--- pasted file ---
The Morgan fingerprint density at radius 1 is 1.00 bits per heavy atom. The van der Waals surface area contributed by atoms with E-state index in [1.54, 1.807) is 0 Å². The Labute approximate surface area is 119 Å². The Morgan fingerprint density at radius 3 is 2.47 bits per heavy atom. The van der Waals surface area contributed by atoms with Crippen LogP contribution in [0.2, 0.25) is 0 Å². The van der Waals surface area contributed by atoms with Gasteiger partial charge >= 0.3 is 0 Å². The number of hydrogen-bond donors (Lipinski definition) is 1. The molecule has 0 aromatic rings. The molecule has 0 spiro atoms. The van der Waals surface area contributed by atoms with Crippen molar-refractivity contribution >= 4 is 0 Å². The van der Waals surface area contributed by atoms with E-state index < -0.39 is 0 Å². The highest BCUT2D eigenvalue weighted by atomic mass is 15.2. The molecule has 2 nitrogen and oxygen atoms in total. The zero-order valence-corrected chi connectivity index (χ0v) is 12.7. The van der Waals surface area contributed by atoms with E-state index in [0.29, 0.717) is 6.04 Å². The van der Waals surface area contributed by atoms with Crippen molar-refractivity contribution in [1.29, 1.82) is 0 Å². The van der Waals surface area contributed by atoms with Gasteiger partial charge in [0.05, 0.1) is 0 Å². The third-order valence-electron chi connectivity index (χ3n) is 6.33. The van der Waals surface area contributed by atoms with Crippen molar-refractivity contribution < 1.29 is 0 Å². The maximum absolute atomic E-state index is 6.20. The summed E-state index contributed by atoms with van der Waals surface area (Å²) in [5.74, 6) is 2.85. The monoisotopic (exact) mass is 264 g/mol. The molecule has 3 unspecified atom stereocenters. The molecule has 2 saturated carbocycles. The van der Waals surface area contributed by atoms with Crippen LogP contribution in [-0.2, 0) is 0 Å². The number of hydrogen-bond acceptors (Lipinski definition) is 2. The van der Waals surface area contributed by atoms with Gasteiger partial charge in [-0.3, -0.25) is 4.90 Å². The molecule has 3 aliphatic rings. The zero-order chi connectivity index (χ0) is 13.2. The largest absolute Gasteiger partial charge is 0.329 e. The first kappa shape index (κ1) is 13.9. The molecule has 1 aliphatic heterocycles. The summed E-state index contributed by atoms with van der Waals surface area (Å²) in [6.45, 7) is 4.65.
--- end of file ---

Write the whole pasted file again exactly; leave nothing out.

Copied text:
The Morgan fingerprint density at radius 1 is 1.00 bits per heavy atom. The van der Waals surface area contributed by atoms with E-state index in [1.54, 1.807) is 0 Å². The Labute approximate surface area is 119 Å². The Morgan fingerprint density at radius 3 is 2.47 bits per heavy atom. The van der Waals surface area contributed by atoms with Crippen LogP contribution in [0.2, 0.25) is 0 Å². The van der Waals surface area contributed by atoms with Gasteiger partial charge >= 0.3 is 0 Å². The number of hydrogen-bond donors (Lipinski definition) is 1. The molecule has 0 aromatic rings. The molecule has 0 spiro atoms. The van der Waals surface area contributed by atoms with Crippen molar-refractivity contribution >= 4 is 0 Å². The van der Waals surface area contributed by atoms with E-state index < -0.39 is 0 Å². The highest BCUT2D eigenvalue weighted by atomic mass is 15.2. The molecule has 2 nitrogen and oxygen atoms in total. The zero-order valence-corrected chi connectivity index (χ0v) is 12.7. The van der Waals surface area contributed by atoms with E-state index in [0.29, 0.717) is 6.04 Å². The van der Waals surface area contributed by atoms with Crippen molar-refractivity contribution in [1.29, 1.82) is 0 Å². The van der Waals surface area contributed by atoms with Gasteiger partial charge in [0.05, 0.1) is 0 Å². The third-order valence-electron chi connectivity index (χ3n) is 6.33. The van der Waals surface area contributed by atoms with Crippen molar-refractivity contribution < 1.29 is 0 Å². The maximum absolute atomic E-state index is 6.20. The summed E-state index contributed by atoms with van der Waals surface area (Å²) in [5.74, 6) is 2.85. The monoisotopic (exact) mass is 264 g/mol. The molecule has 3 unspecified atom stereocenters. The molecule has 2 saturated carbocycles. The van der Waals surface area contributed by atoms with Crippen LogP contribution in [-0.2, 0) is 0 Å². The number of hydrogen-bond acceptors (Lipinski definition) is 2. The van der Waals surface area contributed by atoms with Gasteiger partial charge in [-0.3, -0.25) is 4.90 Å². The molecule has 3 aliphatic rings. The zero-order chi connectivity index (χ0) is 13.2. The largest absolute Gasteiger partial charge is 0.329 e. The first kappa shape index (κ1) is 13.9. The molecule has 1 aliphatic heterocycles. The summed E-state index contributed by atoms with van der Waals surface area (Å²) in [6.45, 7) is 4.65.